Old 07-28-2003, 11:05 PM   #11
Bruce Hill
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mrhyde,

Thank you so much! What kind of person installs an OS to *try something* for another person? If I knew how, I'd post this for everyone who visits LQ to read.

You wrote the help post so thoroughly that I copied and pasted your instructions, followed them to a t, and it all executed perfectly!

Now I will continue the process of compiling a new kernel.

That would led me into asking another question, if you please. The Securing-Optimizing-Linux-The-Ultimate-Solution-v2.0.pdf at tldp.org says,

Cleaning up the Kernel
It is important to be sure that your /usr/scr/asm and /usr/include/linux subdirectories are just symlinks to the kernel sources. Then it goes on to say to remove those two directories then rebuild new links that point to the same name directories under the new Linux kernel souce version directory.

This sounds correct to me, but I don't really know for sure if it is. Can you expound on that? I am in the process of compiling my first (monolithic) kernel for Debian, and if I totally mess it up, the worst case scenario is format and re-install. However, I'd rather not.

Thanks for your help. Wish I could repay you somehow!
 
Old 07-29-2003, 03:05 AM   #12
mrhyde
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Hello again, well the reason I tried that little job out yesterday, I suppose curiosity, I wanted to how the init process worked on debian. This is a very interesting question you are asking! I have got to read that tldp book before I give my opinion, just to make sure I am clear on everything.
 
Old 07-29-2003, 03:18 AM   #13
Bruce Hill
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NOTE: One I posted incorrectly - it's /usr/include/asm instead of /usr/scr/asm.

Okay, thanks. From the surface it looked okay, but there's a lot of stuff in my /usr/include/asm and /usr/include/linux subdirectories. And my experience is very limited in Linux.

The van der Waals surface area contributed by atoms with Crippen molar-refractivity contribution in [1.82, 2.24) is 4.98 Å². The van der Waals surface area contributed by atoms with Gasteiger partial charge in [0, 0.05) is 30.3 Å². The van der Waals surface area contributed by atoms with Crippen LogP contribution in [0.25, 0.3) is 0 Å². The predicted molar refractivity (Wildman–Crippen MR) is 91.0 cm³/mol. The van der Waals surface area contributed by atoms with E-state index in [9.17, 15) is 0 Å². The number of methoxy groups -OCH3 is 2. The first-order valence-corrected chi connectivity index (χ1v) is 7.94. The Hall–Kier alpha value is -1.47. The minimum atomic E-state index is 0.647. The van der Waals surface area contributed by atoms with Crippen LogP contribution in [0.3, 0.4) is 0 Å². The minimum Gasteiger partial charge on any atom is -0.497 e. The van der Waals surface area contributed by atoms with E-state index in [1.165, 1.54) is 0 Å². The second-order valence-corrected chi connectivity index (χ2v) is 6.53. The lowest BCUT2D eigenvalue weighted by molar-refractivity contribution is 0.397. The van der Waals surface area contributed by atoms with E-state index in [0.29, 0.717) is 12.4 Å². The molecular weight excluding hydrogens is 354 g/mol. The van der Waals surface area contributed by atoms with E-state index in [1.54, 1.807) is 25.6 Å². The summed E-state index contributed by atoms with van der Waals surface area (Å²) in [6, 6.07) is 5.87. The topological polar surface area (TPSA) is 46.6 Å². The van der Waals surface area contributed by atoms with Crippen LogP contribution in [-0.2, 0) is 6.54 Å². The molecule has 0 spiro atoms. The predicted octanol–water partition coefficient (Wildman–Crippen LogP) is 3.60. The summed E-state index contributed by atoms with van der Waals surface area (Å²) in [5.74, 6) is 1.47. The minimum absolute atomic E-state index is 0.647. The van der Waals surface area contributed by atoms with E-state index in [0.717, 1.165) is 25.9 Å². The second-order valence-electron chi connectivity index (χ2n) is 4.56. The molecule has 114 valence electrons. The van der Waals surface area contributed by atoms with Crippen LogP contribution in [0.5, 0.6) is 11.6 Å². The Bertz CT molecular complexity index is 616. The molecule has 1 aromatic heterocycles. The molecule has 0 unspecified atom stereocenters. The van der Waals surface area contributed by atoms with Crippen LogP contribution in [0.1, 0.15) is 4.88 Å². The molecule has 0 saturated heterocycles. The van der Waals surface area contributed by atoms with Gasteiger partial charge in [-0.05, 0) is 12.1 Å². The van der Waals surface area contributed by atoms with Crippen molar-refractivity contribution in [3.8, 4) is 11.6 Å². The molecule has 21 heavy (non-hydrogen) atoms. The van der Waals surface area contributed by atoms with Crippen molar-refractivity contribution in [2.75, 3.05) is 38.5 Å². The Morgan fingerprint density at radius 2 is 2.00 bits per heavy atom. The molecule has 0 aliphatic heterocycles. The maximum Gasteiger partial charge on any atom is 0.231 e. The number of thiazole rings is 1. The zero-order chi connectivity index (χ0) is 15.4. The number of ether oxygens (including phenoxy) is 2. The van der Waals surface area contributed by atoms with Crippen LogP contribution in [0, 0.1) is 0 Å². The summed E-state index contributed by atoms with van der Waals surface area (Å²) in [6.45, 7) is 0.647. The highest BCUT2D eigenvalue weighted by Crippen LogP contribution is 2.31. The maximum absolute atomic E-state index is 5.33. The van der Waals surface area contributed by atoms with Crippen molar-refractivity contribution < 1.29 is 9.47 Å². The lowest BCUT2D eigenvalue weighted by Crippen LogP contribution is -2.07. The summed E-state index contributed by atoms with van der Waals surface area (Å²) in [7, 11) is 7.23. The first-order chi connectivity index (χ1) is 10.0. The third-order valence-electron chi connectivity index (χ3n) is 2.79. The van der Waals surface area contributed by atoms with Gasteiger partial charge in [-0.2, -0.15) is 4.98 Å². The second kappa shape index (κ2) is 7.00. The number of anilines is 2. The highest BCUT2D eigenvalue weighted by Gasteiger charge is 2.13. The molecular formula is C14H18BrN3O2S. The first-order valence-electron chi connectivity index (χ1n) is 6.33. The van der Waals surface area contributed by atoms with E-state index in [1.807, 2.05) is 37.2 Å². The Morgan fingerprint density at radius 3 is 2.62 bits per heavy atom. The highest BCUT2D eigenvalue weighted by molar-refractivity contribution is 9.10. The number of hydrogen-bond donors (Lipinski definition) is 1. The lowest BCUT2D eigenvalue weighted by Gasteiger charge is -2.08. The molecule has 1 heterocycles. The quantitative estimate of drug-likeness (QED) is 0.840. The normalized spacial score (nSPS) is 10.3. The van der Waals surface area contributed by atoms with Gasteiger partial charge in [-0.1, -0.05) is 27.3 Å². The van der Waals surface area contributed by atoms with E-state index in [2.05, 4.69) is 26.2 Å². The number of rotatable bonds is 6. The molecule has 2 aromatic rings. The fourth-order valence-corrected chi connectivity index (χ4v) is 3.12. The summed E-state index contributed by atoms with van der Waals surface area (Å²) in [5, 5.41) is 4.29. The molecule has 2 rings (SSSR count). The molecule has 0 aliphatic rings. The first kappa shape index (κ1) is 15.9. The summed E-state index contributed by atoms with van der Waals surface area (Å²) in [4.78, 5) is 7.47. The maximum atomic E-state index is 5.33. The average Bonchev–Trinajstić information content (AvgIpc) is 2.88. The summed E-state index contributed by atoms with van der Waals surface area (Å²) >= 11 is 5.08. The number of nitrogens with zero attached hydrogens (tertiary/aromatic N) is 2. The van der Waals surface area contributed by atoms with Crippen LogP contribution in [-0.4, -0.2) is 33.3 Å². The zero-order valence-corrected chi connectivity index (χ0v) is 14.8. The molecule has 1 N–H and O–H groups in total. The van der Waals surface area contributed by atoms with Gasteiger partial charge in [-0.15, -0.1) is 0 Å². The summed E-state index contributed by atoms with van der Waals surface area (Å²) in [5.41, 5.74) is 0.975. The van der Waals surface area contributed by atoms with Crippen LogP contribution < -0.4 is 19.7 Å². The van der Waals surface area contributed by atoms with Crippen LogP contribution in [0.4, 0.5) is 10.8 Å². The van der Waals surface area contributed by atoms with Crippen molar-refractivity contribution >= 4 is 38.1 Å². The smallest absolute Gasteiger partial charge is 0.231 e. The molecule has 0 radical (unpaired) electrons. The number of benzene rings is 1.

TIA
 
Old 07-29-2003, 04:45 AM   #14
mrhyde
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The fastest explanation for linking these directories is; the author recommends the removal of the standard kernel, doing so will remove the original links from the /usr/src/linux directory. Building new links will ensure these #include directories are available, lets say that you remove the standard kernel, if you don't relink these directories they will not exist. If you then go to compile a new program that relies on headers from these directories you'll probably find it won't compile. ( It's possible the system won't boot either! ) I will look for a more detailed explanation of the uses of the headers in these directories and typical programs that use them, I also want to reread that document, it's very good!
 
Old 07-29-2003, 04:52 AM   #15
Bruce Hill
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Thanks. I am working on a couple of other issues right now, plus need to give some time to my family. When I can get back, I will re-read this post of yours, and read more about those headers.

I appreciate your help.